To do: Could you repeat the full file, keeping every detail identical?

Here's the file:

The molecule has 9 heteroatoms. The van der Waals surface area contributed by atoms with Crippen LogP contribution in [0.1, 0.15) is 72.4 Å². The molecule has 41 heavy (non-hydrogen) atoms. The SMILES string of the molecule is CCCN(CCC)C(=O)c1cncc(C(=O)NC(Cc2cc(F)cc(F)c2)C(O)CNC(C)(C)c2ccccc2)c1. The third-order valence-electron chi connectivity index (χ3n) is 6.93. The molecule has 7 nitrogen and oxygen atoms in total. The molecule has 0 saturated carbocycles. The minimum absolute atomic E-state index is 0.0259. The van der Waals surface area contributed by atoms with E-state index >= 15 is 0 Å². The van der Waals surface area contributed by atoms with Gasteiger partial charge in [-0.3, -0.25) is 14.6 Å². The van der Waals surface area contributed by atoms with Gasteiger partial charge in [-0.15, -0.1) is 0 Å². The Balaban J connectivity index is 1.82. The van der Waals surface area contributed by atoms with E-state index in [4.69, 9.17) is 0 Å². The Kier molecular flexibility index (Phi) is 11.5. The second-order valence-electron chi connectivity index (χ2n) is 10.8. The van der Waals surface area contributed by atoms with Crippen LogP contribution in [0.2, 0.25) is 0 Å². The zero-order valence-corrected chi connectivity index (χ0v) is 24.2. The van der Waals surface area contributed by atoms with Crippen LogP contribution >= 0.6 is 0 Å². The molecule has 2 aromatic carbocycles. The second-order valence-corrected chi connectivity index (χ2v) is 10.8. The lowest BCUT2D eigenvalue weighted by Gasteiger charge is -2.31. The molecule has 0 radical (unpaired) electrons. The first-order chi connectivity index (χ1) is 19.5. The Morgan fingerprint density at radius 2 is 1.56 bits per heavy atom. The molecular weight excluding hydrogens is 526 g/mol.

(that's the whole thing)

The molecule has 9 heteroatoms. The van der Waals surface area contributed by atoms with Crippen LogP contribution in [0.1, 0.15) is 72.4 Å². The molecule has 41 heavy (non-hydrogen) atoms. The SMILES string of the molecule is CCCN(CCC)C(=O)c1cncc(C(=O)NC(Cc2cc(F)cc(F)c2)C(O)CNC(C)(C)c2ccccc2)c1. The third-order valence-electron chi connectivity index (χ3n) is 6.93. The molecule has 7 nitrogen and oxygen atoms in total. The molecule has 0 saturated carbocycles. The minimum absolute atomic E-state index is 0.0259. The van der Waals surface area contributed by atoms with E-state index >= 15 is 0 Å². The van der Waals surface area contributed by atoms with Gasteiger partial charge in [-0.3, -0.25) is 14.6 Å². The van der Waals surface area contributed by atoms with Gasteiger partial charge in [-0.15, -0.1) is 0 Å². The Balaban J connectivity index is 1.82. The van der Waals surface area contributed by atoms with E-state index in [4.69, 9.17) is 0 Å². The Kier molecular flexibility index (Phi) is 11.5. The second-order valence-electron chi connectivity index (χ2n) is 10.8. The van der Waals surface area contributed by atoms with Crippen LogP contribution in [0.2, 0.25) is 0 Å². The zero-order valence-corrected chi connectivity index (χ0v) is 24.2. The van der Waals surface area contributed by atoms with Crippen LogP contribution >= 0.6 is 0 Å². The molecule has 2 aromatic carbocycles. The second-order valence-corrected chi connectivity index (χ2v) is 10.8. The lowest BCUT2D eigenvalue weighted by Gasteiger charge is -2.31. The molecule has 0 radical (unpaired) electrons. The first-order chi connectivity index (χ1) is 19.5. The Morgan fingerprint density at radius 2 is 1.56 bits per heavy atom. The molecular weight excluding hydrogens is 526 g/mol.